TITLE

Effect of Nitrate, Ammonium and Urea on Growth and Pinnatoxin G Production of Vulcanodinium rugosum

AUTHOR(S)
Abadie, Eric; Kaci, Lamia; Berteaux, Tom; Hess, Philipp; Sechet, Véronique; Masseret, Estelle; Rolland, Jean Luc; Laabir, Mohamed
PUB. DATE
September 2015
SOURCE
Marine Drugs;2015, Vol. 13 Issue 9, p5642
SOURCE TYPE
Academic Journal
DOC. TYPE
Article
ABSTRACT
Vulcanodinium rugosum, a recently described dinoflagellate species producing a potent neurotoxin (pinnatoxin G), has been identified in French Mediterranean lagoons and was responsible for recurrent episodes of shellfish toxicity detected by mouse bioassay. Until now, the biology and physiology of V. rugosum have not been fully investigated. We studied the growth characteristics and toxicity of a V. rugosum strain (IFR-VRU-01), isolated in the Ingril lagoon in June 2009 (North-Western French Mediterranean Sea). It was cultivated in Enriched Natural Sea Water (ENSW) with organic (urea) and inorganic (ammonium and nitrate) nitrogen, at a temperature of 25 °C and irradiance of 100 μmol/m2·s-1. Results showed that ammonium was assimilated by cells more rapidly than nitrate and urea. V. rugosum is thus an osmotrophic species using urea. Consequently, this nitrogen form could contribute to the growth of this dinoflagellate species in the natural environment. There was no significant difference (Anova, p = 0.856) between the growth rate of V. rugosum cultivated with ammonium (0.28 ± 0.11 day-1), urea (0.26 ± 0.08 day-1) and nitrate (0.24 ± 0.01 day-1). However, the production of chlorophyll a and pinnatoxin G was significantly lower with urea as a nitrogen source (Anova, p < 0.027), suggesting that nutritional conditions prevailing at the moment of the bloom could determine the cellular toxicity of V. rugosum and therefore the toxicity measured in contaminated mollusks. The relatively low growth rate (≤0.28 day-1) and the capacity of this species to continuously produce temporary cysts could explain why cell densities of this species in the water column are typically low (≤20,000 cells/L).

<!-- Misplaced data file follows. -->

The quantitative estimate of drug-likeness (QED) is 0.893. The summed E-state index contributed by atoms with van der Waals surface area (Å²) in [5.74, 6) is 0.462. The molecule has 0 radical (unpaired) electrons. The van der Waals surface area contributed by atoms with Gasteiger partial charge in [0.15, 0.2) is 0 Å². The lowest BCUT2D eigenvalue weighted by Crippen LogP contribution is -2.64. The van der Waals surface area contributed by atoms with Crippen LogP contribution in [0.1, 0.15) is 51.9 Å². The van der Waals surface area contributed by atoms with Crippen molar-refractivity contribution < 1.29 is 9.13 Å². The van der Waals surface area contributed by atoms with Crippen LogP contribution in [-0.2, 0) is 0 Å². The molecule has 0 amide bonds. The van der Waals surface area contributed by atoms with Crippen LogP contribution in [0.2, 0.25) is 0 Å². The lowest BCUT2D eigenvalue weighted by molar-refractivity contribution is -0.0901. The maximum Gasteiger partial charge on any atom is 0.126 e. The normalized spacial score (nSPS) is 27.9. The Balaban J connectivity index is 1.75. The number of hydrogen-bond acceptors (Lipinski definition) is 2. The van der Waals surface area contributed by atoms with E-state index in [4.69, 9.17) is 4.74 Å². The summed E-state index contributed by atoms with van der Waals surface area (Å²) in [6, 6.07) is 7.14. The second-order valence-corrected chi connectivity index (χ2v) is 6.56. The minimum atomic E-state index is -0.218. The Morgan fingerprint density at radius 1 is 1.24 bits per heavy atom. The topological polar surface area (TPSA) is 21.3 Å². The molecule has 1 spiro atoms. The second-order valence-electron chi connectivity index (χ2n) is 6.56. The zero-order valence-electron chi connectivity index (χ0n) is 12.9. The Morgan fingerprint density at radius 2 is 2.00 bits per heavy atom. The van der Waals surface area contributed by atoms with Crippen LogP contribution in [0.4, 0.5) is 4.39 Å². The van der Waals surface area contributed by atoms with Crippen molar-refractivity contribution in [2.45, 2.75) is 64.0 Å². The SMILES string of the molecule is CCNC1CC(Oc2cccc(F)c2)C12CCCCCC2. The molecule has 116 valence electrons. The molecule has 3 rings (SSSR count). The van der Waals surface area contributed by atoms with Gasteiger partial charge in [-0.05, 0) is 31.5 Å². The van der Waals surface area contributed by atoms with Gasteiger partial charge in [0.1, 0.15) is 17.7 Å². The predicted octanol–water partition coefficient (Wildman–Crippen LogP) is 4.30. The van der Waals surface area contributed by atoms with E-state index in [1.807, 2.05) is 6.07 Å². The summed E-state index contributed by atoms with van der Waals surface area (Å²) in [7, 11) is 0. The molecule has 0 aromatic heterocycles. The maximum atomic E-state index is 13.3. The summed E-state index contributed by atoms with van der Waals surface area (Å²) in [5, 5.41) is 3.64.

ACCESSION #
110070017

 

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